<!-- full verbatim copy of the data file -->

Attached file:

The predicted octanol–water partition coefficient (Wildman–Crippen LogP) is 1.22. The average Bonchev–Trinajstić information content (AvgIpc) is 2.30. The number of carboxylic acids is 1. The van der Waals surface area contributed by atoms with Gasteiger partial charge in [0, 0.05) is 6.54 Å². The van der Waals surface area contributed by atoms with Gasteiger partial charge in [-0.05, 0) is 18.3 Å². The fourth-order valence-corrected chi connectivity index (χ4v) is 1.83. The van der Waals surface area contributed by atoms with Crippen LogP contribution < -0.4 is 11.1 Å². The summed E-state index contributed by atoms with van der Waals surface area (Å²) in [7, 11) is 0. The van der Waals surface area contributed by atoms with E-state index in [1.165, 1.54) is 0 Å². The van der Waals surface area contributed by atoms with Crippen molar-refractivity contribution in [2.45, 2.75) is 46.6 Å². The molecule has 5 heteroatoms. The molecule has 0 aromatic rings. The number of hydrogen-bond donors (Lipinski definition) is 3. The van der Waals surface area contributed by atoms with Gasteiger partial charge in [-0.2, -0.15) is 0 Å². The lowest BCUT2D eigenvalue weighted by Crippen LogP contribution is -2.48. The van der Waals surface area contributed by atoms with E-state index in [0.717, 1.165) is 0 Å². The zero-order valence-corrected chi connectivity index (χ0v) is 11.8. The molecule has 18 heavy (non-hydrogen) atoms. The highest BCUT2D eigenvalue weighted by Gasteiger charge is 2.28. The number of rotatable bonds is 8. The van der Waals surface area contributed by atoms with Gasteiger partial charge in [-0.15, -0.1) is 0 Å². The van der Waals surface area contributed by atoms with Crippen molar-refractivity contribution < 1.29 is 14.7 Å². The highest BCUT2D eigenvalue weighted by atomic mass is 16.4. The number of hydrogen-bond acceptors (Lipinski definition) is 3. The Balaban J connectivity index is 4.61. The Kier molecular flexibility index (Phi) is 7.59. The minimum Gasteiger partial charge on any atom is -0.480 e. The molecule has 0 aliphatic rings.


The predicted octanol–water partition coefficient (Wildman–Crippen LogP) is 1.22. The average Bonchev–Trinajstić information content (AvgIpc) is 2.30. The number of carboxylic acids is 1. The van der Waals surface area contributed by atoms with Gasteiger partial charge in [0, 0.05) is 6.54 Å². The van der Waals surface area contributed by atoms with Gasteiger partial charge in [-0.05, 0) is 18.3 Å². The fourth-order valence-corrected chi connectivity index (χ4v) is 1.83. The van der Waals surface area contributed by atoms with Crippen LogP contribution < -0.4 is 11.1 Å². The summed E-state index contributed by atoms with van der Waals surface area (Å²) in [7, 11) is 0. The van der Waals surface area contributed by atoms with E-state index in [1.165, 1.54) is 0 Å². The van der Waals surface area contributed by atoms with Crippen molar-refractivity contribution in [2.45, 2.75) is 46.6 Å². The molecule has 5 heteroatoms. The molecule has 0 aromatic rings. The number of hydrogen-bond donors (Lipinski definition) is 3. The van der Waals surface area contributed by atoms with Gasteiger partial charge in [-0.2, -0.15) is 0 Å². The lowest BCUT2D eigenvalue weighted by Crippen LogP contribution is -2.48. The van der Waals surface area contributed by atoms with E-state index in [0.717, 1.165) is 0 Å². The zero-order valence-corrected chi connectivity index (χ0v) is 11.8. The molecule has 18 heavy (non-hydrogen) atoms. The highest BCUT2D eigenvalue weighted by Gasteiger charge is 2.28. The number of rotatable bonds is 8. The van der Waals surface area contributed by atoms with Gasteiger partial charge in [-0.15, -0.1) is 0 Å². The van der Waals surface area contributed by atoms with Crippen molar-refractivity contribution < 1.29 is 14.7 Å². The highest BCUT2D eigenvalue weighted by atomic mass is 16.4. The number of hydrogen-bond acceptors (Lipinski definition) is 3. The Balaban J connectivity index is 4.61. The Kier molecular flexibility index (Phi) is 7.59. The minimum Gasteiger partial charge on any atom is -0.480 e. The molecule has 0 aliphatic rings.